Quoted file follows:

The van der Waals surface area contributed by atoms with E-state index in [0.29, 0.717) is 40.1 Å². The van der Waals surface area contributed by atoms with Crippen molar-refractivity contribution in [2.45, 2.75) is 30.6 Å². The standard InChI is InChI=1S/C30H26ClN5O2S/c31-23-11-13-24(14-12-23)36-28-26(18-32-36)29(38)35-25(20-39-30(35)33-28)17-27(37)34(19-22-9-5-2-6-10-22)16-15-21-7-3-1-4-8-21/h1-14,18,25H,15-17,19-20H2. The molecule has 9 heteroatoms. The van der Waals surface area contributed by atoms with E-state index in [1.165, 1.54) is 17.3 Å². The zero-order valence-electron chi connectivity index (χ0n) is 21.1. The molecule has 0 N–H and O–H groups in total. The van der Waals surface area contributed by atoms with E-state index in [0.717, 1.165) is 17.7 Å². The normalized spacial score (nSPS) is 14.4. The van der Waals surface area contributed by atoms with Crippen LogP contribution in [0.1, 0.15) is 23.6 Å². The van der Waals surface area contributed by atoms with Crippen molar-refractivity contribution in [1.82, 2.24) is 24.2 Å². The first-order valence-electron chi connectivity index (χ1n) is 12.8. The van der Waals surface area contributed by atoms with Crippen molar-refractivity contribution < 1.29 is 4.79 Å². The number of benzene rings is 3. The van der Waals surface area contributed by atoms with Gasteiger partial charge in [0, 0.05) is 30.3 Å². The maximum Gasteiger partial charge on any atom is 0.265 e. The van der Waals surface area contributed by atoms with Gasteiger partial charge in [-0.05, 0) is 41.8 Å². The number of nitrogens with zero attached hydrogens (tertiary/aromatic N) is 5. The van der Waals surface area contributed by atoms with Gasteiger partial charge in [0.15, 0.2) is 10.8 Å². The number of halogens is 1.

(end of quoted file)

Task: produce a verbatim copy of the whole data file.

The van der Waals surface area contributed by atoms with E-state index in [0.29, 0.717) is 40.1 Å². The van der Waals surface area contributed by atoms with Crippen molar-refractivity contribution in [2.45, 2.75) is 30.6 Å². The standard InChI is InChI=1S/C30H26ClN5O2S/c31-23-11-13-24(14-12-23)36-28-26(18-32-36)29(38)35-25(20-39-30(35)33-28)17-27(37)34(19-22-9-5-2-6-10-22)16-15-21-7-3-1-4-8-21/h1-14,18,25H,15-17,19-20H2. The molecule has 9 heteroatoms. The van der Waals surface area contributed by atoms with E-state index in [1.165, 1.54) is 17.3 Å². The zero-order valence-electron chi connectivity index (χ0n) is 21.1. The molecule has 0 N–H and O–H groups in total. The van der Waals surface area contributed by atoms with E-state index in [0.717, 1.165) is 17.7 Å². The normalized spacial score (nSPS) is 14.4. The van der Waals surface area contributed by atoms with Crippen LogP contribution in [0.1, 0.15) is 23.6 Å². The van der Waals surface area contributed by atoms with Crippen molar-refractivity contribution in [1.82, 2.24) is 24.2 Å². The first-order valence-electron chi connectivity index (χ1n) is 12.8. The van der Waals surface area contributed by atoms with Crippen molar-refractivity contribution < 1.29 is 4.79 Å². The number of benzene rings is 3. The van der Waals surface area contributed by atoms with Gasteiger partial charge in [0, 0.05) is 30.3 Å². The maximum Gasteiger partial charge on any atom is 0.265 e. The van der Waals surface area contributed by atoms with Gasteiger partial charge in [-0.05, 0) is 41.8 Å². The number of nitrogens with zero attached hydrogens (tertiary/aromatic N) is 5. The van der Waals surface area contributed by atoms with Gasteiger partial charge in [0.15, 0.2) is 10.8 Å². The number of halogens is 1.